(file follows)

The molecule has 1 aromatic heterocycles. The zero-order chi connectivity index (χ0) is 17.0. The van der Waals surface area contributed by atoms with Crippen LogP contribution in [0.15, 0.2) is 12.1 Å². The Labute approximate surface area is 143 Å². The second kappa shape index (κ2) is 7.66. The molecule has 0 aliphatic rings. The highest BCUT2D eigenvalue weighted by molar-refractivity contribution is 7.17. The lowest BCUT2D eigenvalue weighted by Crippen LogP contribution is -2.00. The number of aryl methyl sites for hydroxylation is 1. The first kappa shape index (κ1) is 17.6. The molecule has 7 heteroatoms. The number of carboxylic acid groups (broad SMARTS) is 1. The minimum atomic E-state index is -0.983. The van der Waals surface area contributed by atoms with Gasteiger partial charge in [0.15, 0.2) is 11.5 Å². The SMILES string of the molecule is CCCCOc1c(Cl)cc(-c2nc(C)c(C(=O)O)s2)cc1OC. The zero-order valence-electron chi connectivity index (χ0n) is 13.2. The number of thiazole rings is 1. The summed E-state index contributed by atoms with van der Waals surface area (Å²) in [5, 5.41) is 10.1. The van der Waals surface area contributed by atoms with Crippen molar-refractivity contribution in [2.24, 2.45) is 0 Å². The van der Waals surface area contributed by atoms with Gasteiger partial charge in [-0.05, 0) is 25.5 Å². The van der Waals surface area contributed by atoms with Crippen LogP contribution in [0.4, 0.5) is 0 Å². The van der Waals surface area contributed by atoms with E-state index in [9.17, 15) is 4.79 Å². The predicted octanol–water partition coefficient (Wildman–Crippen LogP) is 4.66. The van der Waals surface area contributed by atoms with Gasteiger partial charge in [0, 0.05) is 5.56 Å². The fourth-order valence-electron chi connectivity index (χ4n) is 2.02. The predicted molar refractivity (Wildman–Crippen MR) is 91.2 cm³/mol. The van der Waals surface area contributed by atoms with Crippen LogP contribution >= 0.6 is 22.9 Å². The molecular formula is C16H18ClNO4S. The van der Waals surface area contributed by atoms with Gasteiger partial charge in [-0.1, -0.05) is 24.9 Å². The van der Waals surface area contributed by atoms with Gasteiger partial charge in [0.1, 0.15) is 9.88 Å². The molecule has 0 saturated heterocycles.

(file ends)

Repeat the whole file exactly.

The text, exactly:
The molecule has 1 aromatic heterocycles. The zero-order chi connectivity index (χ0) is 17.0. The van der Waals surface area contributed by atoms with Crippen LogP contribution in [0.15, 0.2) is 12.1 Å². The Labute approximate surface area is 143 Å². The second kappa shape index (κ2) is 7.66. The molecule has 0 aliphatic rings. The highest BCUT2D eigenvalue weighted by molar-refractivity contribution is 7.17. The lowest BCUT2D eigenvalue weighted by Crippen LogP contribution is -2.00. The number of aryl methyl sites for hydroxylation is 1. The first kappa shape index (κ1) is 17.6. The molecule has 7 heteroatoms. The number of carboxylic acid groups (broad SMARTS) is 1. The minimum atomic E-state index is -0.983. The van der Waals surface area contributed by atoms with Gasteiger partial charge in [0.15, 0.2) is 11.5 Å². The SMILES string of the molecule is CCCCOc1c(Cl)cc(-c2nc(C)c(C(=O)O)s2)cc1OC. The zero-order valence-electron chi connectivity index (χ0n) is 13.2. The number of thiazole rings is 1. The summed E-state index contributed by atoms with van der Waals surface area (Å²) in [5, 5.41) is 10.1. The van der Waals surface area contributed by atoms with Crippen molar-refractivity contribution in [2.24, 2.45) is 0 Å². The van der Waals surface area contributed by atoms with Gasteiger partial charge in [-0.05, 0) is 25.5 Å². The van der Waals surface area contributed by atoms with Crippen LogP contribution in [0.4, 0.5) is 0 Å². The van der Waals surface area contributed by atoms with E-state index in [9.17, 15) is 4.79 Å². The predicted octanol–water partition coefficient (Wildman–Crippen LogP) is 4.66. The van der Waals surface area contributed by atoms with Gasteiger partial charge in [0, 0.05) is 5.56 Å². The fourth-order valence-electron chi connectivity index (χ4n) is 2.02. The predicted molar refractivity (Wildman–Crippen MR) is 91.2 cm³/mol. The van der Waals surface area contributed by atoms with Crippen LogP contribution >= 0.6 is 22.9 Å². The molecular formula is C16H18ClNO4S. The van der Waals surface area contributed by atoms with Gasteiger partial charge in [-0.1, -0.05) is 24.9 Å². The van der Waals surface area contributed by atoms with Gasteiger partial charge in [0.1, 0.15) is 9.88 Å². The molecule has 0 saturated heterocycles.